"I'm just glad Will Smith isn't alive to see this," remarks a character looking upon a burning Miami cityscape, several decades in the future. That's the biggest laugh I got from The Tomorrow War, a silly but almost-fun time travel action movie. This isn't a great sci-fi film, but it's a passable action movie, and a healthy quotient of goofy lines help it from being entirely submerged by noisy CG aliens.
Several decades into the future, humanity is losing a war against alien invaders, and it's resorted to recruiting people from the past to help fight this losing battle. Those at the top of the conscription list are people set to die in the near future anyway – which is a bleak methodology, but an interesting use of humanity's knowledge of what's to come. Family man Dan Forester (Chris Pratt) is a military veteran who's drafted into the war because he'll die in a few years anyway, for reasons unclear to him. Leaving his wife and daughter behind, he joins a bunch of other civilians in the draft.
When the recruits arrive in the future, they're dropped by a portal above a cityscape, with many dying just from the fall. The creatures infesting the planet are a mix of the xenomorphs from Aliens, the toothy monsters from A Quiet Place and squids from our world – fighting them with military hardware seems to just about work, but not very well. Scientists in the future have to resort to more unusual measures just to get some kind of advantage on their opponents.
Collectively, the movie feels like World War Z, Edge of Tomorrow and a tiny bit of Joe Haldeman's The Forever War combined, but with most of the interesting influences therein sanded off. It's a competent action movie with a few decent set pieces, but it lacks one big idea to distinguish itself from the films and other media that inspired it.
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Dads vs aliens
The movie's pretty big on dad storylines – Forester has to leave his daughter behind just to fight in this pointless war, while Dan has his own strained relationship with his dad, played by JK Simmons. That side of things represents the emotional crux of the film, but it isn't that engaging, even if the actors take a big swing at it.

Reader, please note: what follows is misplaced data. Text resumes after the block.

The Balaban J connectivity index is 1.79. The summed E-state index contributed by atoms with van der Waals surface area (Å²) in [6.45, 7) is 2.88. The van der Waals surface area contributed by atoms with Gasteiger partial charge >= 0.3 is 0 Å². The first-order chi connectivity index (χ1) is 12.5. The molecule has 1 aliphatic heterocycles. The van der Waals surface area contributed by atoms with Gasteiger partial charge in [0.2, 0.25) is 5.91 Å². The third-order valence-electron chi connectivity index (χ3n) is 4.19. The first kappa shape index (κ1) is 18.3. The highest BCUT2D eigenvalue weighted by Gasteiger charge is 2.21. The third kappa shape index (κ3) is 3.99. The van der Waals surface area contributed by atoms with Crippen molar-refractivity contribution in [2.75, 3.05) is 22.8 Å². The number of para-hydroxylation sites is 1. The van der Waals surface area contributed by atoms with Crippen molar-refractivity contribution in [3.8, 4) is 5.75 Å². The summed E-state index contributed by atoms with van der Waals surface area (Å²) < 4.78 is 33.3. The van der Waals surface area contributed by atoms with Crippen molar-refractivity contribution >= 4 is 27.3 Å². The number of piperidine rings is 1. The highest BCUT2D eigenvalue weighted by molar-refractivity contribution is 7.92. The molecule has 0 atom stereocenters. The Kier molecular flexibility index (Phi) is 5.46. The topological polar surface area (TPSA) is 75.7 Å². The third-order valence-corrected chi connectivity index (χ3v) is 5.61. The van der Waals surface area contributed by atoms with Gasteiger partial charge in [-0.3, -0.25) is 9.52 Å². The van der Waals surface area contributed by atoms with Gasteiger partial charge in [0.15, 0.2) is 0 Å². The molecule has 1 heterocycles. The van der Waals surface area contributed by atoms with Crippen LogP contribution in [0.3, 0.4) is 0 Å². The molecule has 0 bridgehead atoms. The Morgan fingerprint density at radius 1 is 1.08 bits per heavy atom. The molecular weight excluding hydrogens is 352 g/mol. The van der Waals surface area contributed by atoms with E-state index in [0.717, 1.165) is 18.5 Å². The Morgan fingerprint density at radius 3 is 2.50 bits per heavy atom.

The Tomorrow War is far more exciting when it's behaving like Aliens, with a group of oddball civilians heading into certain death, and quipping to stop themselves from freaking out. As it gets deeper into its second half, it becomes less about this fun stuff, and more about the generational drama of an impending apocalypse.
I wish it'd tried harder to be more funny than sentimental, especially because the running time boldly exceeds two hours, which is a big ask from the viewer. The Tomorrow War doesn't quite balance these two tones properly.
The aliens aren't scary or realistic enough for the threat level to feel tense. This is an overused criticism leveled at films that use CG monsters, but these things really do look like monsters you'd shoot in a Gears of War game. They don't have much definition, they're not revealed in a memorable way, and unlike A Quiet Place's meticulously-crafted monsters, you couldn't really imagine seeing one in real life.
Another noticeable issue is with the film's pacing. The Tomorrow War absolutely peaks with its explosive foray into the future in act two, and while the third act tries to drum up some momentum, it never generates the same level of excitement.
It could've been much funnier
The setup is a great fit for Pratt, whose comedic instincts immediately elevate the film – it's just a shame that this fades away later in The Tomorrow War when it gets a bit too serious. Generally speaking, the cast is a cut above what this movie probably deserves: The Handmaid's Tale's Yvonne Strahovski, GLOW's Betty Gilpin and 24's Mary Lynn Rajskub are among the supporting players.
In some ways, it's slightly mystifying that a big budget movie like this can exist in 2021 – it's definitely encouraging that Hollywood is still willing to take a punt on an original sci-fi film on this scale, even if they do end up streaming on Amazon rather than heading to theaters.
The problem with The Tomorrow War is that it's not clever enough to be a great sci-fi movie, and not fun enough to be a memorable action film. If it had swung a little further either way, it'd be an easier recommendation.
The Tomorrow War is now streaming worldwide on Amazon Prime Video.
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Samuel is a PR Manager at game developer Frontier. Formerly TechRadar's Senior Entertainment Editor, he's an expert in Marvel, Star Wars, Netflix shows and general streaming stuff. Before his stint at TechRadar, he spent six years at PC Gamer. Samuel is also the co-host of the popular Back Page podcast, in which he details the trials and tribulations of being a games magazine editor – and attempts to justify his impulsive eBay games buying binges.